Food Junk food

Review: Covered Bridge Homestyle Ketchup Potato Chips


Covered Bridge Homestyle Ketchup Potato Chips. Same amateur packaging design as with the other chips in the Covered Bridge line.

I’ve tried and reviewed other Covered Bridge chips (namely their Cinnamon and Brown Sugar chips, as well as their Smokin’ Sweet BBQ flavour), so I’ve already noted their hideous packaging and other quirky features. This time, what caught my attention was their ketchup flavour. I adore ketchup chips, and grew up stuffing my face with Old Dutch’s ketchup flavour. So I’ve got a pretty good baseline for ketchup chip appreciation.

Since I first found Covered Bridge chips in Alberta, they seem to have become easier to find. Either more shops stock them, or they stock them more prominently. That they’re now available at Calgary Co-op speaks to their newfound reach. All the more reason to try another flavour.

The Pitch: I think it’s the same blurb as on the back of other Covered Bridge chips (made in Hartland, New Brunswick, home of the world’s longest covered bridge, etc.). The important part that will attract many buyers: “No preservatives, no artificial colours, no artificial flavours, no trans fat, gluten-free.”

The Look: Same ugly packaging as other Covered Bridge chips, featuring an amateur ketchup-bottle-and-tomato illustration and lettering of junior-high binder-doodle calibre. I will, however, concede that I’m a fan of the portion size. One snack-sized bag only contains 180 calories, which is better for the belly than other grab-bags on the market. The chips are natural-looking, occasionally gnarled and curled up kettle-style chips.

The Taste: More like concession-stand french fries with ketchup than ketchup chips, which is a nice change. Hard, crunchy chips form the base, with real tomato flavour, a hint of sweetness, and just enough salt. Not too oily, but also not lacking in yummy kettle-chip flavour.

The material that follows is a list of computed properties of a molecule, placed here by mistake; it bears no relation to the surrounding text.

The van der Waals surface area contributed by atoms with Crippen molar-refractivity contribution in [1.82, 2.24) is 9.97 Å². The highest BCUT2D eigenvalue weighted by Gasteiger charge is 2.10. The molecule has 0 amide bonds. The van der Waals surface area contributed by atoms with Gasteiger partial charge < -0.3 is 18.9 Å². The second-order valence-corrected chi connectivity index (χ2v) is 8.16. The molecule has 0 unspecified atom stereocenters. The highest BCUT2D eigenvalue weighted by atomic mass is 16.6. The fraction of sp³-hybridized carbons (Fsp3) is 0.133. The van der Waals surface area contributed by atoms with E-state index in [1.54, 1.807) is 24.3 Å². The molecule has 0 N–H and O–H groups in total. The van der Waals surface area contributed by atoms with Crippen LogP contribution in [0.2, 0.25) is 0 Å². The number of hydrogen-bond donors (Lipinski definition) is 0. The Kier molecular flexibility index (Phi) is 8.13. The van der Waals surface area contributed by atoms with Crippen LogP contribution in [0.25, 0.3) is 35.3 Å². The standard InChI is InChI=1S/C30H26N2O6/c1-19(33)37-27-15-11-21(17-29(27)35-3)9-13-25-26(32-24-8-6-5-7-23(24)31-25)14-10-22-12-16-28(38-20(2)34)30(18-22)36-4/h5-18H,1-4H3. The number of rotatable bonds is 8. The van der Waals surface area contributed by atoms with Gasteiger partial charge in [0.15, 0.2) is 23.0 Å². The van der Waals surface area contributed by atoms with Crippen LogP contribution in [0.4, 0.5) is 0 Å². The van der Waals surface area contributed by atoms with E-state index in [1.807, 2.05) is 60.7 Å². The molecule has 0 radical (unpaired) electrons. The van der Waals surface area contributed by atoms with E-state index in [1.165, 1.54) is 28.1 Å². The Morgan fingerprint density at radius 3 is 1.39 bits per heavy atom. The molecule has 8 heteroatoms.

These Covered Bridge Homestyle Ketchup Potato Chips look all gnarled and kettle-chippy. The colouring is muted compared to the seasoning used on other ketchup chips.


Cost: $1.19 for a 36 gram (1.25 oz) bag at Calgary Co-op.

Value for cash money: Not bad.

Availability: Getting easier and easier to find in Alberta, but still not ubiquitous.

Nutrition?: Per bag (36 grams): 180 calories, 9 grams of fat, 180 mg of sodium, 2 grams of fibre, 3 grams of protein. Also, daily values: vitamin A, 2%; vitamin C, 6%; iron, 15%.

The verdict: Do I like these more than the Old Dutch ketchup flavour? No, but I grew up with Old Dutch, so that’s not unexpected. For people who’ve tried Old Dutch ketchup but weren’t fans, you might want to try these before writing off all ketchup chips. They have a nice, real-tasting tomato ketchup seasoning that doesn’t overpower the taste buds.


  1. Just thought I would let you know as a diehard fan that I bought 10 bags of your Simply Blue. The first bag was amazing. The second was so salty, I couldn’t eat them. A friend of mine bought as many on my recommendation.

    What happened? An over-salted error!

  2. Service is appalling. They waited 7 days to ship AFTER I paid and another 8 days in delivery. Unacceptable in 2014.

  3. when did they start their business?